We have already noticed what an unusual summer 2016 is turning out to be, and the lack of sunny days in June and July is one of those features.Today however, the whole country is due a hot and sunny experience. Gardeners are likely to take advantage of this break in the showery and windy conditions and get out, if not to garden, then to bathe in the summery warmth and enjoy the fruit of gardening labour. Not having had much sun this year gardeners should beware.The risk of sunburn is high.The Watch Your Back campaign promoted by Alan Titchmarsh and Charlie Dimmock, aims to remind gardeners of the risks of melanoma.There is also an Outdoor Kids Sun Safety Code promoted by the RHS reminding us that young gardeners too need to get into the habit of skin protection.The risk is higher for people who spend lots of time time outdoors during spring and summer, and particularly high in men over 50. For men melanoma tends to appear on the back, head and neck, and because these spots are out of sight the diagnosis is often later. Sunburn doesn’t only happen when the sun is out. Skin is exposed to the effects of the sun even on cloudy days. Advice to manage the risks of melanoma are common sense: cover up; use sun screen; and stay out of direct sunlight between 11am and 3pm. Plan to do gardening jobs in the potting shed during the sunniest periods, use an umbrella or parasol or gazebo to create some shade in which to work, use the timer on your mobile phone to remind yourself when to reapply sunscreen.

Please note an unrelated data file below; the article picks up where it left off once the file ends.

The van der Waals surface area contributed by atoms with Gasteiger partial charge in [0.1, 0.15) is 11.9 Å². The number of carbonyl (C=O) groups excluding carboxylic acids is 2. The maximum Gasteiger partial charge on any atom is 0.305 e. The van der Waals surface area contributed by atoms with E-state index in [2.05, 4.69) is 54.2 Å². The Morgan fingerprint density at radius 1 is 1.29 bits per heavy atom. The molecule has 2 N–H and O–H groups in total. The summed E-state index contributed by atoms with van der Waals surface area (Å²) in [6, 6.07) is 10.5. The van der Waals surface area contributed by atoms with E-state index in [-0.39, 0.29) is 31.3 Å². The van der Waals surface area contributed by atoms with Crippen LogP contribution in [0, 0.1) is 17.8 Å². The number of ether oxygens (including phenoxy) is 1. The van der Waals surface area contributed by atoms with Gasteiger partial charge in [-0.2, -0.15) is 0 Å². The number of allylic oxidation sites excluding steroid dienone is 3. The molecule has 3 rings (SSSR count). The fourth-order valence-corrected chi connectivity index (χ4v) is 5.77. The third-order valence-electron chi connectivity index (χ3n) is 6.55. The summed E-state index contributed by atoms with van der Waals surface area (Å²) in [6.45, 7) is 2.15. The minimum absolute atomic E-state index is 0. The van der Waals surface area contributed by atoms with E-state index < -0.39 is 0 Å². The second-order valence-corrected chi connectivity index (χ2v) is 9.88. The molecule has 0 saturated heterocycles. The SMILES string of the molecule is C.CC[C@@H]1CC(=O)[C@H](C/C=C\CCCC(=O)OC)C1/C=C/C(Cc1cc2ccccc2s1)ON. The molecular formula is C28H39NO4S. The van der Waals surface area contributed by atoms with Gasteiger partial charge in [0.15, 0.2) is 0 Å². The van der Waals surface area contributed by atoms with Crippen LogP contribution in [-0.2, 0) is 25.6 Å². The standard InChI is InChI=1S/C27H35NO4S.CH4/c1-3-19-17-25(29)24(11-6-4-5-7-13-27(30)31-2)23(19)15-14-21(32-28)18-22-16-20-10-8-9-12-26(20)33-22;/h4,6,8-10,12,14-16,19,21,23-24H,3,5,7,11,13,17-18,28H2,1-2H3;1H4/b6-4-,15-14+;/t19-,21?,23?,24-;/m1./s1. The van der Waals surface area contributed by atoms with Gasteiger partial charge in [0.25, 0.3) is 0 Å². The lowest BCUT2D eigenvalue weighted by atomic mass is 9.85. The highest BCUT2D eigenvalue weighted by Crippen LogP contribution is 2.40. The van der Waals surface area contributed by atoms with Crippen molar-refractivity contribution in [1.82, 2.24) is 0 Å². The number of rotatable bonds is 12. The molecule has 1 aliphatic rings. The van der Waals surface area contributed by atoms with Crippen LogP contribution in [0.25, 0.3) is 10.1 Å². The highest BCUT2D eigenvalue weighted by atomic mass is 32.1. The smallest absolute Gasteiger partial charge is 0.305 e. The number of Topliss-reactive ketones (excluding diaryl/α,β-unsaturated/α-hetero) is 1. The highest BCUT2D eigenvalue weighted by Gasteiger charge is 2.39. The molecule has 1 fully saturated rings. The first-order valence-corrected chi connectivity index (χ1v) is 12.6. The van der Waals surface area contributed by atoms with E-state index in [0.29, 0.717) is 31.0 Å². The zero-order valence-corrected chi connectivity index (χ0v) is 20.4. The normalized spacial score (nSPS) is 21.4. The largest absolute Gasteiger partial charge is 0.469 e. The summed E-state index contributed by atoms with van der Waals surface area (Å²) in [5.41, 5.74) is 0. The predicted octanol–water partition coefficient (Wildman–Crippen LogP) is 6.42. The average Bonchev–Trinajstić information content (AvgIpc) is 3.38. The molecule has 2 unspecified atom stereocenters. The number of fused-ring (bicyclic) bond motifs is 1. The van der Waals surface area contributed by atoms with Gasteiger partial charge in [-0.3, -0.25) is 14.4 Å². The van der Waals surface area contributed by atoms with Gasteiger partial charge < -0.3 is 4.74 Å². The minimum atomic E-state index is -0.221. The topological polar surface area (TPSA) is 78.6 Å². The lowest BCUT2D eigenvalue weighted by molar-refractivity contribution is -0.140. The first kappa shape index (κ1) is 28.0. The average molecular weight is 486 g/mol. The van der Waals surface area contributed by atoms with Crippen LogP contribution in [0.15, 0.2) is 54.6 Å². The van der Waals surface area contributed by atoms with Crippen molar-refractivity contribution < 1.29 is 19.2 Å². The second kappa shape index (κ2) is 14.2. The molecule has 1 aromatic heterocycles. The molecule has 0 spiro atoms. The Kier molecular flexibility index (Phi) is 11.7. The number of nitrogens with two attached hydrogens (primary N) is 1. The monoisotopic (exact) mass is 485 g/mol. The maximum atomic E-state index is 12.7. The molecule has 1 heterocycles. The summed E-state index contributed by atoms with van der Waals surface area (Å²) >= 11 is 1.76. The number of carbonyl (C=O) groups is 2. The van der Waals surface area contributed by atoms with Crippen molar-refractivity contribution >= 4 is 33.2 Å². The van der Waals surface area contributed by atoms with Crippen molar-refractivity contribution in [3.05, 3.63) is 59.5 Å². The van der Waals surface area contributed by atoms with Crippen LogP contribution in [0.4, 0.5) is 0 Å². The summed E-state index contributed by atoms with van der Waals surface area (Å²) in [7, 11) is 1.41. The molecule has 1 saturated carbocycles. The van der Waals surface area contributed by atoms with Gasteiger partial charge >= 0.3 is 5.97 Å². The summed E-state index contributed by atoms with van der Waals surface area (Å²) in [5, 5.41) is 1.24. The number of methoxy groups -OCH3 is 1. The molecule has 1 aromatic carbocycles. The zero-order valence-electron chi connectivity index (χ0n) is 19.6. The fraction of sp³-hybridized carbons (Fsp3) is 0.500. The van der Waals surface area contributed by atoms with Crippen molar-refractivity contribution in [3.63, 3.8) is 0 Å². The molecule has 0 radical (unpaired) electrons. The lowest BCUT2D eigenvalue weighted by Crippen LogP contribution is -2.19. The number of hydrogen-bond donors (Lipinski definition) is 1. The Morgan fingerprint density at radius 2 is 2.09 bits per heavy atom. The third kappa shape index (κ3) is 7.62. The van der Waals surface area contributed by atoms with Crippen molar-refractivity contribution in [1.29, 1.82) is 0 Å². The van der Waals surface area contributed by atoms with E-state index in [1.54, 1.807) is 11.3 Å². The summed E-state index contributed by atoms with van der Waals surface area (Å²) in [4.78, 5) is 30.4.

The most important thing is to take the power of the sun seriously and ensure that the enjoyment of gardening is not spoilt by a reticence to take action that ensures a gardener's wellbeing.
Thank you for the 3-seasons trousers and gilet I bought the other day. I have worn them both for the first time today on a slightly wet day, and they are perfect for wading into bushes without getting worried about being scratched and bitten by midges, etc. Just what I have been hoping to find, though did not know existed until recently!